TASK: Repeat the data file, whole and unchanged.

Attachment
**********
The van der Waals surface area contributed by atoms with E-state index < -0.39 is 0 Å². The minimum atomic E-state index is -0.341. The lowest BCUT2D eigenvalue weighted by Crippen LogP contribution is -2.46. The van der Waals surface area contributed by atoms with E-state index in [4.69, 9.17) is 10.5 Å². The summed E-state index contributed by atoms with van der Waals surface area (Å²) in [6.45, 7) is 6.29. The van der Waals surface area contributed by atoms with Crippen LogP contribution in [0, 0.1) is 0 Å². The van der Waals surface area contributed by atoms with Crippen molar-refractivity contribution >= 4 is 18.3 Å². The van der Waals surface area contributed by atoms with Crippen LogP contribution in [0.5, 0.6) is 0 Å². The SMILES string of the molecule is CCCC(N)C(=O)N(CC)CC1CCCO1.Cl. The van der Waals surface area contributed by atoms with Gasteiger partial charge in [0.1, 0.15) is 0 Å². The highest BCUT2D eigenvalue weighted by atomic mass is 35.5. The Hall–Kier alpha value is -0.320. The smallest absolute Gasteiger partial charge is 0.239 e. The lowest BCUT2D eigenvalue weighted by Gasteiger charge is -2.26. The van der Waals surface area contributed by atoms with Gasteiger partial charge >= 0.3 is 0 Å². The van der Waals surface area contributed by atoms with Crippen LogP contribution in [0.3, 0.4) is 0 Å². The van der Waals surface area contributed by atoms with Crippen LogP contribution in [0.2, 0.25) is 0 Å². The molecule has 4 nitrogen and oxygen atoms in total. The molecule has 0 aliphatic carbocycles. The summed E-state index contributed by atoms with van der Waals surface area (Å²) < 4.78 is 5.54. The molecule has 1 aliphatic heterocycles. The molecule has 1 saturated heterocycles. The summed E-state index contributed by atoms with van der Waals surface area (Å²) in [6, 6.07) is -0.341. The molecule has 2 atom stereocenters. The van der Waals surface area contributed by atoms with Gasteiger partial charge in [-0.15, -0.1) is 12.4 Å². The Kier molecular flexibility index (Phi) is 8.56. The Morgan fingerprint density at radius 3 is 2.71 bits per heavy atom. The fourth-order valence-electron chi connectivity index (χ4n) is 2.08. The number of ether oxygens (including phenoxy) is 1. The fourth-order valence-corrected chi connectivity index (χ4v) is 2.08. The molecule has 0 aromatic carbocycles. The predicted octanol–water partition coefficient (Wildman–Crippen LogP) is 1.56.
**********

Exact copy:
The van der Waals surface area contributed by atoms with E-state index < -0.39 is 0 Å². The minimum atomic E-state index is -0.341. The lowest BCUT2D eigenvalue weighted by Crippen LogP contribution is -2.46. The van der Waals surface area contributed by atoms with E-state index in [4.69, 9.17) is 10.5 Å². The summed E-state index contributed by atoms with van der Waals surface area (Å²) in [6.45, 7) is 6.29. The van der Waals surface area contributed by atoms with Crippen LogP contribution in [0, 0.1) is 0 Å². The van der Waals surface area contributed by atoms with Crippen molar-refractivity contribution >= 4 is 18.3 Å². The van der Waals surface area contributed by atoms with Crippen LogP contribution in [0.5, 0.6) is 0 Å². The SMILES string of the molecule is CCCC(N)C(=O)N(CC)CC1CCCO1.Cl. The van der Waals surface area contributed by atoms with Gasteiger partial charge in [0.1, 0.15) is 0 Å². The highest BCUT2D eigenvalue weighted by atomic mass is 35.5. The Hall–Kier alpha value is -0.320. The smallest absolute Gasteiger partial charge is 0.239 e. The lowest BCUT2D eigenvalue weighted by Gasteiger charge is -2.26. The van der Waals surface area contributed by atoms with Gasteiger partial charge >= 0.3 is 0 Å². The van der Waals surface area contributed by atoms with Crippen LogP contribution in [0.3, 0.4) is 0 Å². The van der Waals surface area contributed by atoms with Crippen LogP contribution in [0.2, 0.25) is 0 Å². The molecule has 4 nitrogen and oxygen atoms in total. The molecule has 0 aliphatic carbocycles. The summed E-state index contributed by atoms with van der Waals surface area (Å²) < 4.78 is 5.54. The molecule has 1 aliphatic heterocycles. The molecule has 1 saturated heterocycles. The summed E-state index contributed by atoms with van der Waals surface area (Å²) in [6, 6.07) is -0.341. The molecule has 2 atom stereocenters. The van der Waals surface area contributed by atoms with Gasteiger partial charge in [-0.15, -0.1) is 12.4 Å². The Kier molecular flexibility index (Phi) is 8.56. The Morgan fingerprint density at radius 3 is 2.71 bits per heavy atom. The fourth-order valence-electron chi connectivity index (χ4n) is 2.08. The number of ether oxygens (including phenoxy) is 1. The fourth-order valence-corrected chi connectivity index (χ4v) is 2.08. The molecule has 0 aromatic carbocycles. The predicted octanol–water partition coefficient (Wildman–Crippen LogP) is 1.56.